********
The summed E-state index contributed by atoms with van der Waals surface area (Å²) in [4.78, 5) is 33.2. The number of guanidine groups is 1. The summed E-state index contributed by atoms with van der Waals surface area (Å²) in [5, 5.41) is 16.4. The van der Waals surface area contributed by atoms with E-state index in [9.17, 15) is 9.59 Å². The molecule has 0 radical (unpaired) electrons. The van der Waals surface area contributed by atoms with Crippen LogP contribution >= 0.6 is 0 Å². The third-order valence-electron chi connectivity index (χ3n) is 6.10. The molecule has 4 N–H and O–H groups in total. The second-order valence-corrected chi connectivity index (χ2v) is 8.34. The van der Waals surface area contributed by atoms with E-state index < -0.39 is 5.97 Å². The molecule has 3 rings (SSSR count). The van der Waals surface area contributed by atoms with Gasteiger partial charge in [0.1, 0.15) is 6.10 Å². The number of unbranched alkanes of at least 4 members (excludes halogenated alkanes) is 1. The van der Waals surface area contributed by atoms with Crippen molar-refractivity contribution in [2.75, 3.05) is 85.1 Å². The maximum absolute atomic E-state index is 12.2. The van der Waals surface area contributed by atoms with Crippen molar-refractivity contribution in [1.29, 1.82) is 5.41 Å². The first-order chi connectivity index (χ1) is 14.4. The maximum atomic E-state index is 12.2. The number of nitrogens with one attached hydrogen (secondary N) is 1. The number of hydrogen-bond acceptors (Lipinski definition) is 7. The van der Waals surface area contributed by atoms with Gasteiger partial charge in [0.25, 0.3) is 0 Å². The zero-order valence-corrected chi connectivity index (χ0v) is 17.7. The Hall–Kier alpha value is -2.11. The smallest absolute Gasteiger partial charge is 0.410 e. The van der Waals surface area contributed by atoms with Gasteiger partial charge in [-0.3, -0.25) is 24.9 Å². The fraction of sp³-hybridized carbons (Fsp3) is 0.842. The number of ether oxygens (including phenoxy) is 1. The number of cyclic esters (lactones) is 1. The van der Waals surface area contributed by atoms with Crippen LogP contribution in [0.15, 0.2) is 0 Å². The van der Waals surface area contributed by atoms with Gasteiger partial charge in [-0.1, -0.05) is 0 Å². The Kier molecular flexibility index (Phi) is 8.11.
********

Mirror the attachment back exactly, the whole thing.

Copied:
The summed E-state index contributed by atoms with van der Waals surface area (Å²) in [4.78, 5) is 33.2. The number of guanidine groups is 1. The summed E-state index contributed by atoms with van der Waals surface area (Å²) in [5, 5.41) is 16.4. The van der Waals surface area contributed by atoms with E-state index in [9.17, 15) is 9.59 Å². The molecule has 0 radical (unpaired) electrons. The van der Waals surface area contributed by atoms with Crippen LogP contribution >= 0.6 is 0 Å². The third-order valence-electron chi connectivity index (χ3n) is 6.10. The molecule has 4 N–H and O–H groups in total. The second-order valence-corrected chi connectivity index (χ2v) is 8.34. The van der Waals surface area contributed by atoms with E-state index < -0.39 is 5.97 Å². The molecule has 3 rings (SSSR count). The van der Waals surface area contributed by atoms with Gasteiger partial charge in [0.1, 0.15) is 6.10 Å². The number of unbranched alkanes of at least 4 members (excludes halogenated alkanes) is 1. The van der Waals surface area contributed by atoms with Crippen molar-refractivity contribution in [2.75, 3.05) is 85.1 Å². The maximum absolute atomic E-state index is 12.2. The van der Waals surface area contributed by atoms with Crippen molar-refractivity contribution in [1.29, 1.82) is 5.41 Å². The first-order chi connectivity index (χ1) is 14.4. The maximum atomic E-state index is 12.2. The number of nitrogens with one attached hydrogen (secondary N) is 1. The number of hydrogen-bond acceptors (Lipinski definition) is 7. The van der Waals surface area contributed by atoms with Gasteiger partial charge in [0.25, 0.3) is 0 Å². The zero-order valence-corrected chi connectivity index (χ0v) is 17.7. The Hall–Kier alpha value is -2.11. The smallest absolute Gasteiger partial charge is 0.410 e. The van der Waals surface area contributed by atoms with Gasteiger partial charge in [-0.3, -0.25) is 24.9 Å². The fraction of sp³-hybridized carbons (Fsp3) is 0.842. The number of ether oxygens (including phenoxy) is 1. The number of cyclic esters (lactones) is 1. The van der Waals surface area contributed by atoms with Crippen LogP contribution in [0.15, 0.2) is 0 Å². The van der Waals surface area contributed by atoms with Gasteiger partial charge in [-0.1, -0.05) is 0 Å². The Kier molecular flexibility index (Phi) is 8.11.